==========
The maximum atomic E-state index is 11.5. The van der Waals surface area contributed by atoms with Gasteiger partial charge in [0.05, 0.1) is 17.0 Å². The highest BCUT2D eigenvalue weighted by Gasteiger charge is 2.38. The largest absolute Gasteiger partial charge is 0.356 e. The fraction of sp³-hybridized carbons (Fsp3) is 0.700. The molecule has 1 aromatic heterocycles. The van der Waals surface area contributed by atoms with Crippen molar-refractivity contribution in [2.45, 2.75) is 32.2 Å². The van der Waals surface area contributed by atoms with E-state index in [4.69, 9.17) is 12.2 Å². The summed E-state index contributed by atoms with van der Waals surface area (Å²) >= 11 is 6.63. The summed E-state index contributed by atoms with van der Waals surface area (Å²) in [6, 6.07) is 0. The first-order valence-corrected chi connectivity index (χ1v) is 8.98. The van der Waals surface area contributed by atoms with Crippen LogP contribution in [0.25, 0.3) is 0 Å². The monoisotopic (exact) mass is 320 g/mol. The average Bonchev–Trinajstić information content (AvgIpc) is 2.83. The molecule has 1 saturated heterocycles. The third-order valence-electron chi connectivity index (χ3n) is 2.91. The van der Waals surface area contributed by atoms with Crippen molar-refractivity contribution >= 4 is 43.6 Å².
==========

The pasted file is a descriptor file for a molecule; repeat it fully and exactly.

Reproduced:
The maximum atomic E-state index is 11.5. The van der Waals surface area contributed by atoms with Gasteiger partial charge in [0.05, 0.1) is 17.0 Å². The highest BCUT2D eigenvalue weighted by Gasteiger charge is 2.38. The largest absolute Gasteiger partial charge is 0.356 e. The fraction of sp³-hybridized carbons (Fsp3) is 0.700. The molecule has 1 aromatic heterocycles. The van der Waals surface area contributed by atoms with Crippen molar-refractivity contribution in [2.45, 2.75) is 32.2 Å². The van der Waals surface area contributed by atoms with E-state index in [4.69, 9.17) is 12.2 Å². The summed E-state index contributed by atoms with van der Waals surface area (Å²) >= 11 is 6.63. The summed E-state index contributed by atoms with van der Waals surface area (Å²) in [6, 6.07) is 0. The first-order valence-corrected chi connectivity index (χ1v) is 8.98. The van der Waals surface area contributed by atoms with Crippen LogP contribution in [0.25, 0.3) is 0 Å². The monoisotopic (exact) mass is 320 g/mol. The average Bonchev–Trinajstić information content (AvgIpc) is 2.83. The molecule has 1 saturated heterocycles. The third-order valence-electron chi connectivity index (χ3n) is 2.91. The van der Waals surface area contributed by atoms with Crippen molar-refractivity contribution >= 4 is 43.6 Å².